Preserving old mills offers opportunity to experience past
By W. WINSTON SKINNER
Editor’s note: This is the conclusion of a two-week Sunday series about the proposed West Georgia Textile Heritage Trail which aims to link towns once connected through the textile industry for a new era of economic development and tourism.
Last Sunday’s installment looked at project goals. Bringing new life to old textile mill structures is the major focus. This week, Assistant News Editor Winston Skinner looks at opportunities from preservation of these historic structures.
“For three decades, investors slowly have been breathing new life into old mills,” said Steven Moffson, an architectural historian with the Georgia Historic Preservation Division. Bill Hover, also of the state HPD, stated, “Textile mill restoration has had a pretty successful history in Georgia.”
The buildings which once were economic cornerstones of their community are worthy of preservation — not only for economic gain but for unique qualities the buildings bring to area residents and to visitors, according to Dr. Richard Cloues of the Historic Preservation Division of the Georgia Department of Natural Resources.
Cloues, Hover and Moffson were among the speakers at the recent West Georgia Textile Heritage Trail Conference in Bremen.
Cloues outlined the economic development possibilities of transforming old mills into restaurants, shops, apartments or condominiums. Then he turned to the tangible connection with another era of history — and another way of life — offered by the massive buildings.
“There is an important role to be played by historic preservation,” Cloues said.
“Historic buildings are tangible evidence of our history,” Cloues said. In an old building, people can see and experience the unique smells, sights and sounds.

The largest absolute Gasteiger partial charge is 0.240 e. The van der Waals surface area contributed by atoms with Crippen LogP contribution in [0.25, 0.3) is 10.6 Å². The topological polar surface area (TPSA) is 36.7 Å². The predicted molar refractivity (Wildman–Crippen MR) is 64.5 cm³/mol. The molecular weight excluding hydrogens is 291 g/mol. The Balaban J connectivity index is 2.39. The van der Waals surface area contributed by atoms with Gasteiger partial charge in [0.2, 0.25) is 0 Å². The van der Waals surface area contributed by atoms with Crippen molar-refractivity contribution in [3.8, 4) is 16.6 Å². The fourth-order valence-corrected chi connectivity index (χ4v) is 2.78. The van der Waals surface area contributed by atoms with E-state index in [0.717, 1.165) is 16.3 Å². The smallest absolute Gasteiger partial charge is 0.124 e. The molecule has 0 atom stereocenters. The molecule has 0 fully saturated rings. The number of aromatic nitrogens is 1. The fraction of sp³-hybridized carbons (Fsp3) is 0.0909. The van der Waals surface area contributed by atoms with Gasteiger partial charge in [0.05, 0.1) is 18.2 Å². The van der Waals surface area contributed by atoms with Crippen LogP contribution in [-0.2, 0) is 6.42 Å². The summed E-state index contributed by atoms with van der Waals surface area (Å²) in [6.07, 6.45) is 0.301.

People can have an experience that cannot be duplicated — “instead of just reading about them in a book or on a plaque, as important as they may be,” Cloues said.
Preserving historic buildings “contributes to a unique sense of place, something that is missing in our increasingly homogenized modern world,” Cloues said. He said the historic textile mills that were built in Georgia from the late 1800s to the first decades of the last century had singular personalities.
Those buildings, he insisted, can be “managed, conserved and reused.”
The buildings represent a major investment. “These investments are lost to us when these buildings are abandoned or destroyed,” he said.
The mills — with their distinctive architectural features — can “attract tourists to see what was going on and what still may be going on in these interesting buildings,” Cloues said.
“We’re in a state where we could very easily lose a lot of this,” observed Dr. Keith Hebert of the Center for Public History at the University of West Georgia. The CPH is coordinating the textile trail project.
The textile mills and related properties are visible, tangible reminders of “a major part of our history,” Hebert said.
Hebert lives in Bremen, where some textile companies are still in business. Throughout the region, many former textile mills simply sit empty, which Hebert said is a sad thing to see.